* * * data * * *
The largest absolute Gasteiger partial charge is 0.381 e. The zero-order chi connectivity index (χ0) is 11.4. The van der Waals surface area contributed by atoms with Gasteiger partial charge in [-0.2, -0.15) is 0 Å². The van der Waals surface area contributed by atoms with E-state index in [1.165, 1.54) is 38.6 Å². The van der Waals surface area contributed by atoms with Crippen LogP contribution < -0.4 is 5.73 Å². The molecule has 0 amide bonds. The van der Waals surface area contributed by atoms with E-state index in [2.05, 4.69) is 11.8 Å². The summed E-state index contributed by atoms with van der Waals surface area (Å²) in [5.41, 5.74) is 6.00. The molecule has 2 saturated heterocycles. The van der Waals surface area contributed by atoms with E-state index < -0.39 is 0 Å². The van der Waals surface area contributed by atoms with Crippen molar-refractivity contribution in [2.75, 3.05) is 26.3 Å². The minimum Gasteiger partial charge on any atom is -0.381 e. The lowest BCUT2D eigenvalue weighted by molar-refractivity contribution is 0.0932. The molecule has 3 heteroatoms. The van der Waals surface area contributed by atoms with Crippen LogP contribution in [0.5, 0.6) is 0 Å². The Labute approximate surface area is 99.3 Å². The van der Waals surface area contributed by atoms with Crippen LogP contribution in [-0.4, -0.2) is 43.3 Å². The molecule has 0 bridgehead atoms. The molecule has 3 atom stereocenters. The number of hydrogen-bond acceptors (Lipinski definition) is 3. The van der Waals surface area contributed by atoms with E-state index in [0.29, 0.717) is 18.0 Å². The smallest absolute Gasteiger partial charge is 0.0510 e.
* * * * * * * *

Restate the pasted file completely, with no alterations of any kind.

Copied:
The largest absolute Gasteiger partial charge is 0.381 e. The zero-order chi connectivity index (χ0) is 11.4. The van der Waals surface area contributed by atoms with Gasteiger partial charge in [-0.2, -0.15) is 0 Å². The van der Waals surface area contributed by atoms with E-state index in [1.165, 1.54) is 38.6 Å². The van der Waals surface area contributed by atoms with Crippen LogP contribution < -0.4 is 5.73 Å². The molecule has 0 amide bonds. The van der Waals surface area contributed by atoms with E-state index in [2.05, 4.69) is 11.8 Å². The summed E-state index contributed by atoms with van der Waals surface area (Å²) in [5.41, 5.74) is 6.00. The molecule has 2 saturated heterocycles. The van der Waals surface area contributed by atoms with E-state index < -0.39 is 0 Å². The van der Waals surface area contributed by atoms with Crippen molar-refractivity contribution in [2.75, 3.05) is 26.3 Å². The minimum Gasteiger partial charge on any atom is -0.381 e. The lowest BCUT2D eigenvalue weighted by molar-refractivity contribution is 0.0932. The molecule has 3 heteroatoms. The van der Waals surface area contributed by atoms with Crippen LogP contribution in [0.5, 0.6) is 0 Å². The Labute approximate surface area is 99.3 Å². The van der Waals surface area contributed by atoms with Crippen LogP contribution in [-0.4, -0.2) is 43.3 Å². The molecule has 0 bridgehead atoms. The molecule has 3 atom stereocenters. The number of hydrogen-bond acceptors (Lipinski definition) is 3. The van der Waals surface area contributed by atoms with E-state index in [0.29, 0.717) is 18.0 Å². The smallest absolute Gasteiger partial charge is 0.0510 e.